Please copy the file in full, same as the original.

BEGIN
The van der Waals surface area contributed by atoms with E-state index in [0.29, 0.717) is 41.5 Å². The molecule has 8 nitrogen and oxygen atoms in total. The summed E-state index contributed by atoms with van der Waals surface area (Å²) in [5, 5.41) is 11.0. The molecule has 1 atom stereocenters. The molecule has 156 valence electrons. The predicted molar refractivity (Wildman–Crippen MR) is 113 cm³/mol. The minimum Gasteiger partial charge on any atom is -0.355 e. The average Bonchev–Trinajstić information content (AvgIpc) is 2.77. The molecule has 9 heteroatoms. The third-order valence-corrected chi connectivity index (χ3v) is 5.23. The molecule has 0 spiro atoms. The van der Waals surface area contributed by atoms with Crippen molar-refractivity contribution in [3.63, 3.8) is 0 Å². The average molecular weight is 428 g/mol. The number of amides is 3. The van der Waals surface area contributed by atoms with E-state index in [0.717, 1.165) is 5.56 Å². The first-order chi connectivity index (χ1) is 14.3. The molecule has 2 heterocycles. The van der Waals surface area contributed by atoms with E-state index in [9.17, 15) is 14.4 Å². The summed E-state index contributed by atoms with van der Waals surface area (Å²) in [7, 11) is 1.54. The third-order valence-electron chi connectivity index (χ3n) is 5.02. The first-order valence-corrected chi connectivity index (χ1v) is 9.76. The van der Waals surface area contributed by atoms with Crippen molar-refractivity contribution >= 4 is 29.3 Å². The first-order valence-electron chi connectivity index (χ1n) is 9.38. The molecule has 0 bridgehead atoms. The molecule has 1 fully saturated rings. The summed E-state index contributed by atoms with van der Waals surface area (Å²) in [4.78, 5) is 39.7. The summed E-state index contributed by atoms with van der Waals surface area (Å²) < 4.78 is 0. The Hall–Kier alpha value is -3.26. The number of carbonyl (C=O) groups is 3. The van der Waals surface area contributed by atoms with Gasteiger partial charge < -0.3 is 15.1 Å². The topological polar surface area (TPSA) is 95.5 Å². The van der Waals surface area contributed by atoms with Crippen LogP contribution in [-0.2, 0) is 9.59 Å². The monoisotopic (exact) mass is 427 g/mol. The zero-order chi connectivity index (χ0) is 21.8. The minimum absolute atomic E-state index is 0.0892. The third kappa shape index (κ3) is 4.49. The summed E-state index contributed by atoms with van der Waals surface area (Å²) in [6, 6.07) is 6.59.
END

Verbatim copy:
The van der Waals surface area contributed by atoms with E-state index in [0.29, 0.717) is 41.5 Å². The molecule has 8 nitrogen and oxygen atoms in total. The summed E-state index contributed by atoms with van der Waals surface area (Å²) in [5, 5.41) is 11.0. The molecule has 1 atom stereocenters. The molecule has 156 valence electrons. The predicted molar refractivity (Wildman–Crippen MR) is 113 cm³/mol. The minimum Gasteiger partial charge on any atom is -0.355 e. The average Bonchev–Trinajstić information content (AvgIpc) is 2.77. The molecule has 9 heteroatoms. The third-order valence-corrected chi connectivity index (χ3v) is 5.23. The molecule has 0 spiro atoms. The van der Waals surface area contributed by atoms with Crippen molar-refractivity contribution in [3.63, 3.8) is 0 Å². The average molecular weight is 428 g/mol. The number of amides is 3. The van der Waals surface area contributed by atoms with E-state index in [0.717, 1.165) is 5.56 Å². The first-order chi connectivity index (χ1) is 14.3. The molecule has 2 heterocycles. The van der Waals surface area contributed by atoms with E-state index in [9.17, 15) is 14.4 Å². The summed E-state index contributed by atoms with van der Waals surface area (Å²) in [7, 11) is 1.54. The third-order valence-electron chi connectivity index (χ3n) is 5.02. The first-order valence-corrected chi connectivity index (χ1v) is 9.76. The van der Waals surface area contributed by atoms with Crippen molar-refractivity contribution >= 4 is 29.3 Å². The first-order valence-electron chi connectivity index (χ1n) is 9.38. The molecule has 0 bridgehead atoms. The molecule has 1 fully saturated rings. The summed E-state index contributed by atoms with van der Waals surface area (Å²) in [4.78, 5) is 39.7. The summed E-state index contributed by atoms with van der Waals surface area (Å²) < 4.78 is 0. The Hall–Kier alpha value is -3.26. The number of carbonyl (C=O) groups is 3. The van der Waals surface area contributed by atoms with Gasteiger partial charge < -0.3 is 15.1 Å². The topological polar surface area (TPSA) is 95.5 Å². The van der Waals surface area contributed by atoms with Crippen LogP contribution in [-0.2, 0) is 9.59 Å². The monoisotopic (exact) mass is 427 g/mol. The zero-order chi connectivity index (χ0) is 21.8. The minimum absolute atomic E-state index is 0.0892. The third kappa shape index (κ3) is 4.49. The summed E-state index contributed by atoms with van der Waals surface area (Å²) in [6, 6.07) is 6.59.